MacLane recently had a 10 strikeout performance with the Cyclones, with 8 of the strikeouts occurring with MacLane throwing his curveball in the two strike count.

"My curveball just keeps getting better every time I throw it. It feels better and I feel I can throw it harder and harder and it is just starting to get sharper and now that is a pitch I use as my out pitch as well" right California right hander said.

"Before I was throwing a lot of changeups and curveballs, but now I am using more of a fastball and that just makes my changeup and curveball that much more effective."

In 213.2 total minor league innings thrown, MacLane has walked just 26 batters while striking out 206. Clearly his walks-per-innings-pitched ratio is opening eyes to management and fans of the New York Mets.

"It is all focus, it is all understanding what your body needs to do to get to the right spot and then concentrating on throwing the ball where you want and fortunately I have had lots of success doing that" say's MacLane.

Whether or not MacLane will be successful down the road is not the question. The main question is what type of role MacLane will best be successful in. During his minor league career, MacLane has been used both as a starter and a reliever. The key on which role settles in to will based upon his further development of his curveball and the possibility of adding another pitch.

MacLane worked on a slider earlier in the year with Capital City, however dropped it as be began feeling pain in his arm. He acknowledges that adding a fourth pitch is needed to have the same success in higher levels, and he has been talking with the Mets minor league coaching staff in developing a slider.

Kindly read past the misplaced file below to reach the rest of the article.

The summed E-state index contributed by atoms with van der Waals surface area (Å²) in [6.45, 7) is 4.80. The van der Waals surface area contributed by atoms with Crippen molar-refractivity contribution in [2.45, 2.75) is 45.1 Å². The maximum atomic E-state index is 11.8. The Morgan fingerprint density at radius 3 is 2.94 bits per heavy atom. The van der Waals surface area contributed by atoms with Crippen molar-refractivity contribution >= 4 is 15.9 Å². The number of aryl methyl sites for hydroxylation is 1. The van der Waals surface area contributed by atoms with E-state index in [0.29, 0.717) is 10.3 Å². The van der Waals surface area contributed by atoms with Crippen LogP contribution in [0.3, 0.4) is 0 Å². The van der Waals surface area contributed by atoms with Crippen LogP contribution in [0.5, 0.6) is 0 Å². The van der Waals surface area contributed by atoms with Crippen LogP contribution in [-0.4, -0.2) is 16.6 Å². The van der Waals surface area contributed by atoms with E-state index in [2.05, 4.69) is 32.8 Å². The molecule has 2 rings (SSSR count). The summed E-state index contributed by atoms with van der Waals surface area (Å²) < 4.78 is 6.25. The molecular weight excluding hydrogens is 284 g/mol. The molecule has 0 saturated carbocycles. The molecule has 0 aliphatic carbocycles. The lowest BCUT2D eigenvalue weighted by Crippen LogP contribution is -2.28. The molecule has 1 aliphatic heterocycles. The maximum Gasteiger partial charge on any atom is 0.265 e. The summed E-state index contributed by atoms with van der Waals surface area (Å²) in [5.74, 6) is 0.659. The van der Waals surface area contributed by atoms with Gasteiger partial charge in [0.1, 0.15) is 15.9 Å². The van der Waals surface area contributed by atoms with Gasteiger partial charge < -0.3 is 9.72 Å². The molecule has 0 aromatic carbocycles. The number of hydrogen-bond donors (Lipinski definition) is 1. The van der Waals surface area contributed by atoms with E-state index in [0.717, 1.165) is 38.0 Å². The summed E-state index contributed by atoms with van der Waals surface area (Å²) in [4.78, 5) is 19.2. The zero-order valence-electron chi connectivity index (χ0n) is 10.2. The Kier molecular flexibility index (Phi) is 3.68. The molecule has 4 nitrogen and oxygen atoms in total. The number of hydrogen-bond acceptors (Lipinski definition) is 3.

"That is what we have been talking about lately" MacLane said. "The slider is needed mainly to get left hand hitters out and get them off my curveball a little. Right now being a 12-6 variety they could see it pretty well, and the organization wants me to add a pitch the moves from side to side, instead of up and down."

"There really is no hurry, and they say it is the easiest pitch to learn in baseball so once I master my other pitches a little more then I will begin focusing more on my slider."

MacLane is often seen on the field of KeySpan Park working on his conditioning and on his mechanics in the bullpen. All that extra work has made his arm feel stronger and stronger as the season as gone on, and at this point in the season.

MacLane might be making a trip to Columbia and rejoin his Capital City team if the Cyclones get eliminated early and the Bombers need some arms for their own playoff run. No matter his destination before departing for California, MacLane has certainly had a long season, and as a result the Mets have told him to rest his arm this winter. MacLane will head back home to Chico, California and become a normal young adult by working out in the morning and then heading off to a part time job.

"Right now it probably is the strongest it ever has been" MacLane said referring to his left arm. "It is in great shape, I am starting to throw the ball harder, my mechanics are getting better, everything is just coming together at this point of the season, and that is what you want. With playoffs coming up you want to peak at this point of the season and go out with your best stuff."